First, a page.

Ethanol abuse produces marked changes in behavior and neurobiological function. Among the behavioral manifestations critical for continued abuse are the profound increases in anxiety-like and reward-seeking behaviors. These outcomes are intimately related and together drive subsequent ethanol abuse. The lateral/basolateral amygdala plays a critical role in the regulation of both anxiety and reward-seeking. Recent work with conditioned behaviors in drug nave animals suggests that segregated but intermingled populations basolateral amygdala principal neurons independently participate within `reward'- and `aversion'-related circuits. Importantly, this segregation is also reflected at the synaptic level with reward or aversion influencing glutamatergic synapses onto these populations in a circuit-specific and mutually exclusive manner. Yet, in spite of this functional segregation in the nave condition, reward-seeking and `aversion' are typically are co- expressed in drug-experienced animals. And, we have shown that dependence-like ethanol exposure robustly alters BLA synaptic function in what appears to be a non-segregated fashion. The juxtaposition of reward-/ affective-circuit control within the BLA, and the effects of chronic ethanol across neurons participating in these circuits, suggests possible cellular mechanisms driving coincidental reward-seeking and negative affect following alcohol dependence. This leads to the CENTRAL HYPOTHESIS of the current application that cooperative synaptic plasticity at distinct BLA inputs controls the interaction between reward-seeking and negative affective states that follow chronic ethanol exposure. To test this hypothesis, we propose three specific aims.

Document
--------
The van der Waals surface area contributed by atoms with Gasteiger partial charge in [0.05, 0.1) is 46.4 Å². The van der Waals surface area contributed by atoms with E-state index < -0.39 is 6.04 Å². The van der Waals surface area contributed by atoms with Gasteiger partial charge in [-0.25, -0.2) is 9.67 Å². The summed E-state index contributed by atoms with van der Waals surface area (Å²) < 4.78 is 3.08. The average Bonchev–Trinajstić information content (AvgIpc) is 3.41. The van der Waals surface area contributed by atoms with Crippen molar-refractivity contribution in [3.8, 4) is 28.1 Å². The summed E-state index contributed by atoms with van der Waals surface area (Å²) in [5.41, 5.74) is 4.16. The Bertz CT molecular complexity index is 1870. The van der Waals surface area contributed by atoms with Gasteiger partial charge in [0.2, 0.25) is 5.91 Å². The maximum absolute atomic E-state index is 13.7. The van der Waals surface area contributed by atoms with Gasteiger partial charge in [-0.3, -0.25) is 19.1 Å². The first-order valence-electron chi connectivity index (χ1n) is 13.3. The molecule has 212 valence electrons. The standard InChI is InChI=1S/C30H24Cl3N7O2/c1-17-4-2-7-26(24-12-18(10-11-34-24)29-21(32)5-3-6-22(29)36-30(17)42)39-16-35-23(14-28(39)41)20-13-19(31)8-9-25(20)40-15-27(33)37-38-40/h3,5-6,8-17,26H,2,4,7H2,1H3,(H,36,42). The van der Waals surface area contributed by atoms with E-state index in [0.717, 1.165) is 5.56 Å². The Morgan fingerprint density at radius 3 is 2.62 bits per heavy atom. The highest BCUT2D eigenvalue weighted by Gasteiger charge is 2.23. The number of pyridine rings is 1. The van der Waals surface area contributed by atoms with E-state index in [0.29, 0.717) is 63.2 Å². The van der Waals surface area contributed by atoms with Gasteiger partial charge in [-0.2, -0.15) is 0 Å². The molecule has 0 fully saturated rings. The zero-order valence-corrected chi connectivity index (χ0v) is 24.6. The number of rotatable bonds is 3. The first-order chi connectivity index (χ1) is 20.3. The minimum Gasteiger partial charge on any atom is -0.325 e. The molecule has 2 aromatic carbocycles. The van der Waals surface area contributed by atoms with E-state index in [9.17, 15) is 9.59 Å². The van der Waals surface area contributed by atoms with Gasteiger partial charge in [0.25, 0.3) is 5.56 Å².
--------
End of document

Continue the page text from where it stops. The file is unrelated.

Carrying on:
Aim 1 will test the working hypothesis that chronic ethanol, unlike naturally conditioned behaviors, facilitates BLA synaptic function at principal neurons independent of their projection target. We will integrate retrograde tracing and electrophysiological approaches to measure both synaptic function and intrinsic properties of differentially `valenced' BLA neurons participating within distinct `reward' and `aversion' circuits.
Aim 2 will test the working hypothesis that presynaptic facilitation by chronic ethanol is necessary and sufficient for the development of postsynaptic plasticity at distinct synapses. We this `ethanol-induced heterosynaptic cooperation' by integrating optogenetics, chemogentics, and in vitro electrophysiology to 1) assay functional coupling between defined inputs (prelimbic and agranular insular cortex) and 2) disrupt their functional interaction. Finally, for Aim 3, we will test the working hypothesis that ethanol dysregulation of BLA-PrL synapses governs both negative affect and reward seeking following chronic ethanol by integrating chemogenetics with dependence-related ethanol drinking and anxiety-like behavior. The proposed work is both technically innovative and significant because it utilizes state-of-the-art circuit-based approaches to directly define neurobiological mechanisms regulating both ethanol-dependent negative affect and reward- seeking which characterize alcohol abuse and addiction.